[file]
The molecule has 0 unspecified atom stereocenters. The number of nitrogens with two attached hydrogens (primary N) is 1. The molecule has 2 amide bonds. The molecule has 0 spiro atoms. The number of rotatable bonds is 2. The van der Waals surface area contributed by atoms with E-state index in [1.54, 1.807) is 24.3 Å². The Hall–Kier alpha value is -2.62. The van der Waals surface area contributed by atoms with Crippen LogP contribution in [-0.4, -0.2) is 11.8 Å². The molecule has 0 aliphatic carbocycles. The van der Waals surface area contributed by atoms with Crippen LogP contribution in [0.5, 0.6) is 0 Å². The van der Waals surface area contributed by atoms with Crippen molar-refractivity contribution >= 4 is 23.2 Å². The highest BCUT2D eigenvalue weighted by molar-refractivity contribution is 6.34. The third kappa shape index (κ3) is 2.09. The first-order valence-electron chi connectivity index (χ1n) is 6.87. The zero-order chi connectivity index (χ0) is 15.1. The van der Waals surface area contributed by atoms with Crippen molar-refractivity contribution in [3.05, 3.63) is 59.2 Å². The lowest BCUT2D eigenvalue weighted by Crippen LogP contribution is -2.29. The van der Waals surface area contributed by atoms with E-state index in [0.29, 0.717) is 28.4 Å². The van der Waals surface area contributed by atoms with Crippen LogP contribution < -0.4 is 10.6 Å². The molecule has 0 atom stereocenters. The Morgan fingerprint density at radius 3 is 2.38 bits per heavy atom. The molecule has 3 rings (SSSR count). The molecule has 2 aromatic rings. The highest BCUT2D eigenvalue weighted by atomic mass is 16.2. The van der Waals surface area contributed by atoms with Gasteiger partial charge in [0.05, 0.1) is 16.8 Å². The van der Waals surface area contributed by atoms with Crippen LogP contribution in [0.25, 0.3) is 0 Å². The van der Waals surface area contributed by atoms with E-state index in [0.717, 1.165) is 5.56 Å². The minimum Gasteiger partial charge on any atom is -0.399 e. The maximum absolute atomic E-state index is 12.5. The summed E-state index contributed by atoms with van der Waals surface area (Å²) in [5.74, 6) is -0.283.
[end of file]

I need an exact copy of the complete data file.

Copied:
The molecule has 0 unspecified atom stereocenters. The number of nitrogens with two attached hydrogens (primary N) is 1. The molecule has 2 amide bonds. The molecule has 0 spiro atoms. The number of rotatable bonds is 2. The van der Waals surface area contributed by atoms with E-state index in [1.54, 1.807) is 24.3 Å². The Hall–Kier alpha value is -2.62. The van der Waals surface area contributed by atoms with Crippen LogP contribution in [-0.4, -0.2) is 11.8 Å². The molecule has 0 aliphatic carbocycles. The van der Waals surface area contributed by atoms with Crippen LogP contribution in [0.5, 0.6) is 0 Å². The van der Waals surface area contributed by atoms with Crippen molar-refractivity contribution >= 4 is 23.2 Å². The highest BCUT2D eigenvalue weighted by molar-refractivity contribution is 6.34. The third kappa shape index (κ3) is 2.09. The first-order valence-electron chi connectivity index (χ1n) is 6.87. The zero-order chi connectivity index (χ0) is 15.1. The van der Waals surface area contributed by atoms with Crippen molar-refractivity contribution in [3.05, 3.63) is 59.2 Å². The lowest BCUT2D eigenvalue weighted by Crippen LogP contribution is -2.29. The van der Waals surface area contributed by atoms with E-state index in [0.29, 0.717) is 28.4 Å². The van der Waals surface area contributed by atoms with Crippen LogP contribution < -0.4 is 10.6 Å². The molecule has 0 atom stereocenters. The Morgan fingerprint density at radius 3 is 2.38 bits per heavy atom. The molecule has 3 rings (SSSR count). The molecule has 2 aromatic rings. The highest BCUT2D eigenvalue weighted by atomic mass is 16.2. The van der Waals surface area contributed by atoms with Gasteiger partial charge in [0.05, 0.1) is 16.8 Å². The van der Waals surface area contributed by atoms with Crippen LogP contribution in [0.25, 0.3) is 0 Å². The van der Waals surface area contributed by atoms with E-state index in [0.717, 1.165) is 5.56 Å². The minimum Gasteiger partial charge on any atom is -0.399 e. The maximum absolute atomic E-state index is 12.5. The summed E-state index contributed by atoms with van der Waals surface area (Å²) in [5.74, 6) is -0.283.